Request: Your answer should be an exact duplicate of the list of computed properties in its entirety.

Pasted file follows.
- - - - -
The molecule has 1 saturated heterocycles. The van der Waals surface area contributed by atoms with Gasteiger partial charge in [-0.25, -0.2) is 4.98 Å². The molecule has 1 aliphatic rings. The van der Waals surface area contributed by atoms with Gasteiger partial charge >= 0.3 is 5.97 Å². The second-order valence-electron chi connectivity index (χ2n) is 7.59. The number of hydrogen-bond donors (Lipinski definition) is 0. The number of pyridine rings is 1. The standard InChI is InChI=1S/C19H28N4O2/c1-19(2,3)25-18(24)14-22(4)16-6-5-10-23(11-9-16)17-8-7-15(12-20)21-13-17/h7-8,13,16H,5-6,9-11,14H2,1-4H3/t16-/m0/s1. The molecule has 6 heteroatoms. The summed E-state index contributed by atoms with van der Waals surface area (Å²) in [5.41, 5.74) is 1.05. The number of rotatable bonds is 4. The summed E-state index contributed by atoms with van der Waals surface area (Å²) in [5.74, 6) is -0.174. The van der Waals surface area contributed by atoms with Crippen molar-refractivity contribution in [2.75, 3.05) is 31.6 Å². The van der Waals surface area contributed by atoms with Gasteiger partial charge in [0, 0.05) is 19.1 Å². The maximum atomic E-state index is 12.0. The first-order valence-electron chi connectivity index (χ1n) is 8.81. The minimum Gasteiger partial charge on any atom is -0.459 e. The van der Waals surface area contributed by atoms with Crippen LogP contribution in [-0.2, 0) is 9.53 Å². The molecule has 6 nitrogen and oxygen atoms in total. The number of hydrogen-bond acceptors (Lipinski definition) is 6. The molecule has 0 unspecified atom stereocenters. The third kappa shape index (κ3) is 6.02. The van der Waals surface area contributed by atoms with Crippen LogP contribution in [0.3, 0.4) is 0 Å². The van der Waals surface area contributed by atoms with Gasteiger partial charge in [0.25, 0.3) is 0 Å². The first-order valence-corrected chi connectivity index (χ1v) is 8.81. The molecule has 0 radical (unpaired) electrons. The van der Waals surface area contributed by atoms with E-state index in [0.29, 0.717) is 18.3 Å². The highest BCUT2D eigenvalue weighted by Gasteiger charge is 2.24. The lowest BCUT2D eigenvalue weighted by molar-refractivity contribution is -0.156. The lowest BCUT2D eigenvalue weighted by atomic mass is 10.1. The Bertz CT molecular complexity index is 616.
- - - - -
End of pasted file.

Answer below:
The molecule has 1 saturated heterocycles. The van der Waals surface area contributed by atoms with Gasteiger partial charge in [-0.25, -0.2) is 4.98 Å². The molecule has 1 aliphatic rings. The van der Waals surface area contributed by atoms with Gasteiger partial charge >= 0.3 is 5.97 Å². The second-order valence-electron chi connectivity index (χ2n) is 7.59. The number of hydrogen-bond donors (Lipinski definition) is 0. The number of pyridine rings is 1. The standard InChI is InChI=1S/C19H28N4O2/c1-19(2,3)25-18(24)14-22(4)16-6-5-10-23(11-9-16)17-8-7-15(12-20)21-13-17/h7-8,13,16H,5-6,9-11,14H2,1-4H3/t16-/m0/s1. The molecule has 6 heteroatoms. The summed E-state index contributed by atoms with van der Waals surface area (Å²) in [5.41, 5.74) is 1.05. The number of rotatable bonds is 4. The summed E-state index contributed by atoms with van der Waals surface area (Å²) in [5.74, 6) is -0.174. The van der Waals surface area contributed by atoms with Crippen molar-refractivity contribution in [2.75, 3.05) is 31.6 Å². The van der Waals surface area contributed by atoms with Gasteiger partial charge in [0, 0.05) is 19.1 Å². The maximum atomic E-state index is 12.0. The first-order valence-electron chi connectivity index (χ1n) is 8.81. The minimum Gasteiger partial charge on any atom is -0.459 e. The van der Waals surface area contributed by atoms with Crippen LogP contribution in [-0.2, 0) is 9.53 Å². The molecule has 6 nitrogen and oxygen atoms in total. The number of hydrogen-bond acceptors (Lipinski definition) is 6. The molecule has 0 unspecified atom stereocenters. The third kappa shape index (κ3) is 6.02. The van der Waals surface area contributed by atoms with Crippen LogP contribution in [0.3, 0.4) is 0 Å². The van der Waals surface area contributed by atoms with Gasteiger partial charge in [0.25, 0.3) is 0 Å². The first-order valence-corrected chi connectivity index (χ1v) is 8.81. The molecule has 0 radical (unpaired) electrons. The van der Waals surface area contributed by atoms with E-state index in [0.29, 0.717) is 18.3 Å². The highest BCUT2D eigenvalue weighted by Gasteiger charge is 2.24. The lowest BCUT2D eigenvalue weighted by molar-refractivity contribution is -0.156. The lowest BCUT2D eigenvalue weighted by atomic mass is 10.1. The Bertz CT molecular complexity index is 616.